How Does Scoring Work In Bodybuilding?

How Does Scoring Work In Bodybuilding

The IFBB scoring is based upon three areas which are scored head to head rather than scoring points for specific features. The competitors are ranked, and the athletes that do not receive a high enough ranking do not move on to the next round. The rounds are titled Prejudging: Eliminations Round, Prejudging: Semifinals, and Finals, and in each round, the entrants must do a select set of poses that best display the muscle group that the judges will be examining.

Each judge submits their rankings, and each judge's ranking form is tallied together to create the competitors' final position and score. The bodybuilder with the lowest overall ranking is named the winner.

Prejudging: Eliminations

This round typically takes place before the main event even starts and is oftentimes not even open to the public. This round is not always held and usually exists to get the field of competitors down to 15. The IFBB Chief Judge determines if this round is necessary.  During prejudging, competitors perform a series of mandatory poses, which are predetermined by the organizers of the competition.

Competitors are evaluated by a panel of judges based on their muscularity, definition, symmetry, and conditioning. This is very similar to later rounds, but the individual physiques are not given nearly as much scrutiny here as they are in later rounds. The judges will choose the top 15 by marking an “X” beside their numbers on the scoresheet. The statisticians will transfer the judge’s marks onto their own sheet and then tally the judge’s scores to select the top 15 competitors.

Prejudging: Semifinals

The second round is designed to narrow the field of competitors from 15 down to six. This round of the competition immediately follows the first round and judges for both symmetry as well as muscle strength and size. Judges are looking for a very proportional physique where the muscle distribution is balanced throughout the body. Some specifics that the judges will look for are the waist-to-shoulder ratio as well as the size of the competitor's arms compared to their legs. A clear indicator of a disproportionate body is if a single muscle group stands out as larger or more impressive than the others.

After examining the symmetry of the competitors, it is time for them to analyze the size and definition of the muscles themselves. Larger muscles are given more points; however, a larger person does not always equate to larger muscles. Vascularity, muscle striations, and distinct muscle definition warrant better (lower) scores from the judges.

This round has eight mandatory positions: front double bicep, front lat spread, side chest, side tricep, rear double bicep, rear lat spread, abdominals with one thigh, and the most muscular. These poses were specifically designed to best display certain muscle groups for the judges to analyze closely. Despite being named after specific body parts, the judges are looking at the contestant's entire body in each pose.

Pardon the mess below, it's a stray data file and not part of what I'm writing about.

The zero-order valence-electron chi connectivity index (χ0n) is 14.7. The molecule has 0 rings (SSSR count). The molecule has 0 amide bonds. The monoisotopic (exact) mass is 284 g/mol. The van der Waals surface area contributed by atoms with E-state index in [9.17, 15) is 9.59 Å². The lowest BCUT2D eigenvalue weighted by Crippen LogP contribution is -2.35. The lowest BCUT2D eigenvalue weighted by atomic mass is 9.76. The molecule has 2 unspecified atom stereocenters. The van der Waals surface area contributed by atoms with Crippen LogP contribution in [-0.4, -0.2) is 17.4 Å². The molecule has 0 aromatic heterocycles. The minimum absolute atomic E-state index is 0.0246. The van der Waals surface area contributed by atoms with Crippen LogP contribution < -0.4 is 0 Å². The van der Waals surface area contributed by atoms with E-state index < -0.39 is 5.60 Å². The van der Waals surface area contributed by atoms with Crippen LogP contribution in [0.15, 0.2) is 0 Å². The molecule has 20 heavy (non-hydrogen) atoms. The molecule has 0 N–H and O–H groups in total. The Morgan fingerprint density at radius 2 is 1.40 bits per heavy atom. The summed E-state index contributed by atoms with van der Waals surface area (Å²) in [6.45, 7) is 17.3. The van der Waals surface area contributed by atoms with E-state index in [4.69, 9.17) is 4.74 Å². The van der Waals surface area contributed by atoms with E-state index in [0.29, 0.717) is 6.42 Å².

Each judge will rank the competitors individually from 1 to 15, ensuring that no two or more competitors occupy the same place. The judges often use a from entitled “Judge’s

Personal Notes” to record their assessment of each competitor. These assessments help them come up with their ranking decisions. The top six finalists may be announced after the Prejudging and before the Finals.


The third and final round is the posing routine. Up until this point, each of the competitors are restricted to the same set of poses for the same amount of time, so the posing routine gives the remaining competitors a chance to showcase parts of their physique that may not have been highlighted in previous rounds. These routines are often done to music and last around two minutes.

The contestants start the final round with zero points. Each judge will award the individual athlete a ranking from one to six.The statisticians will transcribe each judge’s placings onto a score sheet, with each place representing a point. (First place is one point, second place is two points, etc.) The bodybuilder with the lowest score wins. Only the scores from the final round are taken into consideration.


How do you score points in bodybuilding?

Bodybuilders are awarded points based on their muscle mass, muscle definition, symmetry, and balance. All of these factors contribute to a bodybuilder's physique and affect how they are scored by the judges. The criteria differ slightly depending on what bodybuilding division one is competing in, but for the most part, the standards remain the same. The goal of a bodybuilder is to get the lowest score possible from each judge.

What is a good score in bodybuilding?

A good score could range anywhere from a 7 to a 21. Any score within this range means that an athlete averaged a top three finish among all of the judges. Taking into account that there are normally seven judges and six finishing positions, then a perfect score would be a 7. (All of the judges unanimously awarded first place to a single bodybuilder.) Since the first two rounds of an IFBB competition are elimination, the scores don’t really become a huge factor until the final round, in which they determine each athlete’s final placing.